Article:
Microsoft philosophically is a "we go where the customers are" company, particularly in a Satya Nadella world. Nadella's strategy is an obvious win, too, taking Microsoft's market capitalization above Apple's quite confidently for the first time in years. As of writing, Microsoft is the most valuable company on earth, sitting on a $2.9 trillion (!!) market cap. This is the Microsoft that supports Linux, supports Apple Mac and iPad, is innovating with A.I. and cloud services, and now commands industry-breaking franchises like Call of Duty. It's firmly within Microsoft's philosophy to be on every screen, which speaks to what Tim Stuart was saying previously. 

But that's what I keep coming back to, ultimately. Microsoft's shift to first-party platform agnosticism is something that will only really benefit shareholders, and prolific share-holding Microsoft execs.

I'm still trying to work out how it would benefit today's Xbox customers. 

Short term gains for long term damage

Xbox hardware still trails behind that of its Japanese competitors.  (Image credit: Windows Central)

It's no secret that Microsoft's Xbox hardware platform has been on the back foot, and struggles a bit in third place in terms of pure market share. That struggle has made it harder for Microsoft to lock down the rights to third-party titles, with various notorious examples ranging from Final Fantasy to Genshin Impact. Part of this is because PlayStation can wield its market share to lock down exclusivity deals more affordably than Microsoft can, who would have to pay a premium to make up for lost sales. However, we've also seen plenty of examples of arbitrary exclusivity, which means games that have skipped the Xbox platform simply because their publishers don't think the games will sell there. 

Microsoft has worked incredibly hard, and should be lauded for its Xbox Game Pass subscription service innovation, which has essentially created a fund to help bring games to the Xbox platform that may have otherwise skipped it. Sega is a great example of how effective this has been for Xbox, landing the Xbox-preclusive Yakuza and Persona franchises via Game Pass. I wouldn't be surprised if we see the arbitrarily PlayStation exclusive Final Fantasy 7 Remake or Final Fantasy 16 hit Xbox Game Pass some time in the future too, as Square Enix and Microsoft build closer ties. But I'm not sure how Microsoft expects to grow Xbox Game Pass without growing the Xbox console platform. 

Xbox Game Pass provides access to hundreds of games on a $10-$15 monthly fee.  (Image credit: Windows Central)

I've written previously about how Xbox is the apex of the Xbox ecosystem. PC is utterly dominated by Steam, with some estimates suggesting Starfield made $250 million on Steam in 2023 despite being available "for free" as part of the $10 per month PC Game Pass subscription. Xbox's mobile play is coming, but remains to be seen, and seems to hinge heavily on regulators cracking open the iOS platform to third-party storefronts. The European Union might be doing it, but it doesn't look like the United States will. Cloud gaming adoption is also uncertain right now, owing to the physical constraints of the tech.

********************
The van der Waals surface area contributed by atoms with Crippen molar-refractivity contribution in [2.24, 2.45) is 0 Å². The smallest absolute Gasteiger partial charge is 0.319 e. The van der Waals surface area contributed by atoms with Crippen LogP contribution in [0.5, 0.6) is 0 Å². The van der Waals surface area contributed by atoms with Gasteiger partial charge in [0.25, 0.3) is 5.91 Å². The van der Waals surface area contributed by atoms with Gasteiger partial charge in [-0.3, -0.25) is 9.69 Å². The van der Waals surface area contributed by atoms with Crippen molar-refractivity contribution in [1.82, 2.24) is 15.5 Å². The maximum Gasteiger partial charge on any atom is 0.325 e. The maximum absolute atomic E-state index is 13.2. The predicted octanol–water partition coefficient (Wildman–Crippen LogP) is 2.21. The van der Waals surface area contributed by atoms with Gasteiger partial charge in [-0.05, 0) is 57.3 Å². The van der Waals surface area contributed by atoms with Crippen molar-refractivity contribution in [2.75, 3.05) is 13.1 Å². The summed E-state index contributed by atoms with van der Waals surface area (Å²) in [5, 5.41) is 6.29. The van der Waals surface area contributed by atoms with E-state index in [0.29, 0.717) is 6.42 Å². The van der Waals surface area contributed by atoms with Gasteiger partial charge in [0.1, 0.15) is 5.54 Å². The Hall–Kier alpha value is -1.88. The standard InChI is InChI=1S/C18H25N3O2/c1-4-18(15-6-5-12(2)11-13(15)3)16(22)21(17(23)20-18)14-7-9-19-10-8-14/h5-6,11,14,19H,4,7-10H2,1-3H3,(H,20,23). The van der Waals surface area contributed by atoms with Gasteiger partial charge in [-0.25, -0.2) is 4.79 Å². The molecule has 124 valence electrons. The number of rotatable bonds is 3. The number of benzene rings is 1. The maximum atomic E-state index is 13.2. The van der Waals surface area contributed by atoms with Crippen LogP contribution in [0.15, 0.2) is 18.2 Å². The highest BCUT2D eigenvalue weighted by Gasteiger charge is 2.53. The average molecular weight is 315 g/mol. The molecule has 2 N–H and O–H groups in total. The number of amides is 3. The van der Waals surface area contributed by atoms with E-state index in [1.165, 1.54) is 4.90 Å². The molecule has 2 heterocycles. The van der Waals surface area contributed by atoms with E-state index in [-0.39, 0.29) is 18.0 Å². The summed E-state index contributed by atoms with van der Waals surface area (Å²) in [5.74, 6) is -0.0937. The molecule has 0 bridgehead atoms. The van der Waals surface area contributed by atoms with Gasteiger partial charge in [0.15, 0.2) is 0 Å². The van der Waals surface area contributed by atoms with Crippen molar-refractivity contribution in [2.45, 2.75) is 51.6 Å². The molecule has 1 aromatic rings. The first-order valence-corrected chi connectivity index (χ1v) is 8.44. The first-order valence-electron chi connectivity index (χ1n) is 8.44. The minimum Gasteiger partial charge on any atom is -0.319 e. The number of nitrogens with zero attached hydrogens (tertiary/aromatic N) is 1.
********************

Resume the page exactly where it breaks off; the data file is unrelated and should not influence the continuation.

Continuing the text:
Xbox's core strength remains console gaming, and remains the focal point of its entire offering. Assuming the rumors of Microsoft taking its software to other platforms are true, it seems incredibly short-sighted to move ahead with this plan before even giving Microsoft's recent game investments a chance to change the console's fortunes. 

Microsoft has invested billions into studios like ZeniMax, Ninja Theory, Activision, inXile, Undead Labs, and many, many more. Very few of these studios have even had an opportunity to release an exclusive on Xbox yet to even have a chance to create desirability. Microsoft Gaming and Xbox lead Phil Spencer previously said in an interview last year that even with the kind of exclusives people claim Xbox doesn't yet have, Xbox can't outsell PlayStation — and maybe he's right — but why give up before even trying?

The vast scale of franchises, characters, and worlds Microsoft now owns is crazy. So, (if the rumors are true), why aren't they willing to wait to use them, and give Xbox hardware a chance? (Image credit: @Klobrille on Twitter (X).)

In our late stage capitalism world, people seem to increasingly resent competition, and simply favor convenience. It's potentially part of a wider philosophical discussion, but people resent the idea of Xbox or Epic Games trying to compete with Steam on PC, and let's be real, there's plenty of evidence that competition doesn't necessarily pass down benefits to consumers. I will say, though, that if Epic Games was giving Steam the kind of competition Xbox and PlayStation give each other, maybe you would see a Half-Life 3, exclusive to Steam. Maybe you would see Team Fortress 3, or at least some semblance of ongoing support for TF2. Maybe there would be a Portal 3. Right now, Steam has absolutely no impetus to do such things, because it has no competition for users whatsoever. On the bright side, Steam is a private company, and delivers insane savings to consumers instead of profits for shareholders. The same most likely would not be true of some of the other publicly-traded gaming companies.